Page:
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Letter to the Hightstown Council: Use Your Heads

Rob Thibault posted filtered facts on his blog and has given Borough Council filtered facts, saying the Lucas Property is polluted with dangerous chemicals. This leaves out pertinent information...

To Mayor and Council,

I’m not going to yell at you that you are all idiots. That’s not my style and it isn’t true. From what I can tell, only two of you are, and the other three are being mislead with the use of filtered facts. I hold the hope that you three will soon see that you are looking at the hind quarters of the lead dog, and he isn’t letting you see that you are only getting scraps of information.

Gail, I had high hopes that you would be a welcome change to the former council that closed out the public from the discussion, and only asked questions amongst themselves as if they had all the answers. Last meeting, you tried to discredit my statements during the first round of public comment, by reading a memo I wrote to the planning board. That memo was to be used as my opinion IF I was not available to attend the October planning board meeting. I was able to attend and hear the valued opinions of all members in attendance, thus that memo means nothing and is not part of the public record. Your assertion that I disagreed with myself is a lame attempt at grasping at something to counteract what you know is true–that rebuilding in a known flood zone is a stupid idea.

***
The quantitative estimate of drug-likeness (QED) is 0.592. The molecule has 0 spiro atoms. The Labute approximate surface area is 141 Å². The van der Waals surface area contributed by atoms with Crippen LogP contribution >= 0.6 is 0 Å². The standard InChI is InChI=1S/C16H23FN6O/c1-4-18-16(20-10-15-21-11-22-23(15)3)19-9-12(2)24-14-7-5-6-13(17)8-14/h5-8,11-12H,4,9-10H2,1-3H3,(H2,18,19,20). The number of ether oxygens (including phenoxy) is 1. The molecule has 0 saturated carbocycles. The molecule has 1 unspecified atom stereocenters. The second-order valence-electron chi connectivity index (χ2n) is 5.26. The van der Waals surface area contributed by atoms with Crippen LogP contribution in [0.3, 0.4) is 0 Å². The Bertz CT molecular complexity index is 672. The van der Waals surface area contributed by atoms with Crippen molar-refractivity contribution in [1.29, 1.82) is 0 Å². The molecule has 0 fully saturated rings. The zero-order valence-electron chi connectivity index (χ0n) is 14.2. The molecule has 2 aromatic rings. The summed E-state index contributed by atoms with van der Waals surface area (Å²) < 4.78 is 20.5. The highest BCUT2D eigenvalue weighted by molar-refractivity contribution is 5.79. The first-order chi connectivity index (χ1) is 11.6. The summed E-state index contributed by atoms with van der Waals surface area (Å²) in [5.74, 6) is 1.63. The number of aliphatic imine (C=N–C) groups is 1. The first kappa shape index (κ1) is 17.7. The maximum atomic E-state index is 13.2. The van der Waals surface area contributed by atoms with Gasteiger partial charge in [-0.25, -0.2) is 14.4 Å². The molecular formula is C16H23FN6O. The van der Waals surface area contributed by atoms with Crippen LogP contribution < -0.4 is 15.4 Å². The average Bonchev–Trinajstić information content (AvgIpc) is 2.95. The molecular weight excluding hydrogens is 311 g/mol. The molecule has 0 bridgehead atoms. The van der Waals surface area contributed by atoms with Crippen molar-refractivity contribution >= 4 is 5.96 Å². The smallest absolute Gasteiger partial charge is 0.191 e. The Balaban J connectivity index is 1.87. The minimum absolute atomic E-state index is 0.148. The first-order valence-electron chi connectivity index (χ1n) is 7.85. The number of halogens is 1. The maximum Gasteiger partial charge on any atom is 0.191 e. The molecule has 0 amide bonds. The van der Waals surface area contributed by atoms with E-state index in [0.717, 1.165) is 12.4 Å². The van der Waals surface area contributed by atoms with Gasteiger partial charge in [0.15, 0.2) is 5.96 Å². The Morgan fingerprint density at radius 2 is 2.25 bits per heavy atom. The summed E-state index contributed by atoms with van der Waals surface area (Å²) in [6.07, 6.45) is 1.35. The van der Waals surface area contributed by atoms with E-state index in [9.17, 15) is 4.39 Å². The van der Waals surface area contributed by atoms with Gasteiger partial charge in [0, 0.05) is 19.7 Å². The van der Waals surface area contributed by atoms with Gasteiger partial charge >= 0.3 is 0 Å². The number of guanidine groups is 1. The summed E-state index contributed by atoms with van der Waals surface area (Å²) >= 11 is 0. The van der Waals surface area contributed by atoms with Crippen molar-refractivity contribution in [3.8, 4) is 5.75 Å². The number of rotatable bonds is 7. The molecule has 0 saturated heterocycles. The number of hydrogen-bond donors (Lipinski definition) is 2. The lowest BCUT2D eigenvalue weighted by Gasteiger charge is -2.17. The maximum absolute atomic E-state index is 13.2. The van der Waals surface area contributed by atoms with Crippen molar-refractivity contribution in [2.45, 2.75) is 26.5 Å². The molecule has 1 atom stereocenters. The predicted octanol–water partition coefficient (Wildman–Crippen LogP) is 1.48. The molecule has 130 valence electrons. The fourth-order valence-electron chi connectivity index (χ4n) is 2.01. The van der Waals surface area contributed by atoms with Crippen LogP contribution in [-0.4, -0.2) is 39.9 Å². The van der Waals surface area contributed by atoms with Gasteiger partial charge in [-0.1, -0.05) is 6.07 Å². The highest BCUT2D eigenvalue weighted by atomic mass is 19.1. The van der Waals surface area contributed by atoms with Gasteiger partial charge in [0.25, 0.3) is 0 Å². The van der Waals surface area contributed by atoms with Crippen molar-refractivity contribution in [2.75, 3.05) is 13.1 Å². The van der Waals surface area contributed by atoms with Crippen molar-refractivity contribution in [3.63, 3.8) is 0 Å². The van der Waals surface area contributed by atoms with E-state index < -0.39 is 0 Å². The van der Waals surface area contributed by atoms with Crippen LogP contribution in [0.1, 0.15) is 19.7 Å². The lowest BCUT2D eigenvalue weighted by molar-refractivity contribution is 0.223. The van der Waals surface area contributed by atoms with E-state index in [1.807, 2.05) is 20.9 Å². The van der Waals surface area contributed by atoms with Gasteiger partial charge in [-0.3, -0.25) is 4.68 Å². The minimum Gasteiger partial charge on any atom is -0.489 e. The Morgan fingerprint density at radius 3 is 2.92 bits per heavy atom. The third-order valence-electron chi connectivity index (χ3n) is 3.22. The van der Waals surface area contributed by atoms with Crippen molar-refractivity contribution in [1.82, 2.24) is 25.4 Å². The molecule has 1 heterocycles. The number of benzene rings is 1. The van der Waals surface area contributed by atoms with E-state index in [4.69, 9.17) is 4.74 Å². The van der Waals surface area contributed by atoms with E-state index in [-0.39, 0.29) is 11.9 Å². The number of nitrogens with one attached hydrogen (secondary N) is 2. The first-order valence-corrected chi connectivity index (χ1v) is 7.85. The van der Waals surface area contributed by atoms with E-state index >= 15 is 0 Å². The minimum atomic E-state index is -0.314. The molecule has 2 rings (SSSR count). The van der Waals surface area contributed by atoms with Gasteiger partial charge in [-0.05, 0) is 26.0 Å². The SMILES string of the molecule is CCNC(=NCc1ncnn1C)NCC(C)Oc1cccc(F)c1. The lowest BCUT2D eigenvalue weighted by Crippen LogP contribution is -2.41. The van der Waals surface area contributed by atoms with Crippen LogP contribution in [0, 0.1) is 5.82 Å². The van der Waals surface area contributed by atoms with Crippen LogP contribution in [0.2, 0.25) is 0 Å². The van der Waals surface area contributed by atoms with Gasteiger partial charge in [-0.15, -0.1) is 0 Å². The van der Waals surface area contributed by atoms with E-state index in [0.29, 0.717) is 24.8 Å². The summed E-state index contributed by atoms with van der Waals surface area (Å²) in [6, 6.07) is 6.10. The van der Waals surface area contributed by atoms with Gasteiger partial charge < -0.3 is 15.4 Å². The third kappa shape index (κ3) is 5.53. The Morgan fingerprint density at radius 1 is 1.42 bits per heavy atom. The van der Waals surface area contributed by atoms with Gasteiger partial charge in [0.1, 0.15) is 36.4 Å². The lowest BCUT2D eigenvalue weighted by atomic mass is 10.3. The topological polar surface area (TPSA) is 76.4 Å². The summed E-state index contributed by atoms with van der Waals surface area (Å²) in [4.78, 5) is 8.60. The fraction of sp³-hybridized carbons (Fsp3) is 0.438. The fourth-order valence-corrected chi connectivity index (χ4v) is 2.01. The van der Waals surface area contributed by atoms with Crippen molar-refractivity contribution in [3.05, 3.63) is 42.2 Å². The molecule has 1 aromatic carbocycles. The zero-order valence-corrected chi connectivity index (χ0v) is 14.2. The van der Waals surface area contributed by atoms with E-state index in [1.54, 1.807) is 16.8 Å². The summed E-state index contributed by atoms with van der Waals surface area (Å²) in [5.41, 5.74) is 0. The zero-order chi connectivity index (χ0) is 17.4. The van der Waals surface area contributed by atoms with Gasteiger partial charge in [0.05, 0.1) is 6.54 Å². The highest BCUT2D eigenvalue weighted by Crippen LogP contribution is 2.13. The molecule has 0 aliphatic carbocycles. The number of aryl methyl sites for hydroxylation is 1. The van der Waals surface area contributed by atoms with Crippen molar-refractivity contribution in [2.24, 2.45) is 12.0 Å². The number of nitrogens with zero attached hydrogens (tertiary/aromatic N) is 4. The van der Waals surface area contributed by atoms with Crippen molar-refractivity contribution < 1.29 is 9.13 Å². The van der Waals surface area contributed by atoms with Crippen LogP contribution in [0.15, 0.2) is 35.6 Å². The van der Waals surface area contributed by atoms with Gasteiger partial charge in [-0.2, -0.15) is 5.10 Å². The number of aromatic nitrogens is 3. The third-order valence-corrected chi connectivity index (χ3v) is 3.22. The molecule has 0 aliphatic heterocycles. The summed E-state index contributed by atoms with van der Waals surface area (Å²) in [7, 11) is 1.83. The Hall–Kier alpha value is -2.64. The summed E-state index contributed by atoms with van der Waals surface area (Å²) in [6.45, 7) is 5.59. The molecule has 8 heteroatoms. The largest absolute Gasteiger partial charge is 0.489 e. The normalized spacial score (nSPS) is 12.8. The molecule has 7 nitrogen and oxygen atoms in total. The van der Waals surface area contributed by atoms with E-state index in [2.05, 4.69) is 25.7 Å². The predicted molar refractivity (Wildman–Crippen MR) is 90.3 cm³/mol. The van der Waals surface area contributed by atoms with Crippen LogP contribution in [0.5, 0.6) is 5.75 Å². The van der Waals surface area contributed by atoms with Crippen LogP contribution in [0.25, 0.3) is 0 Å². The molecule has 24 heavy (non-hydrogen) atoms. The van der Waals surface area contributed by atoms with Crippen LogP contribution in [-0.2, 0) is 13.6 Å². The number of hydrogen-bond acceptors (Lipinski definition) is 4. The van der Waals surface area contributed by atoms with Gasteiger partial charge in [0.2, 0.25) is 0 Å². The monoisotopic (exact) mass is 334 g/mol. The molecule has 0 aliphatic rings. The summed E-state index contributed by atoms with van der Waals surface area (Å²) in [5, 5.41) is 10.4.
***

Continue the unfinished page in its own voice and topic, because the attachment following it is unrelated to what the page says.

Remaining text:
Mr. Thibault, you are a disaster! The agenda from November 5, 2012 had nothing on it about the Planning Board response. At the beginning of the meeting you added it as a discussion item, and hey look, you had a draft response all prepared with enough copies for everyone! This topic was purposely left off the agenda so that people wouldn’t show up and disagree with you. Sounds to me like you are violating the Sunshine law AGAIN!

I filed an OPRA request to get my copy last week. (It’s interesting that the first public comment last night was after your discussion of the planning board response to, I assume, preclude any disagreement.” Smooth…)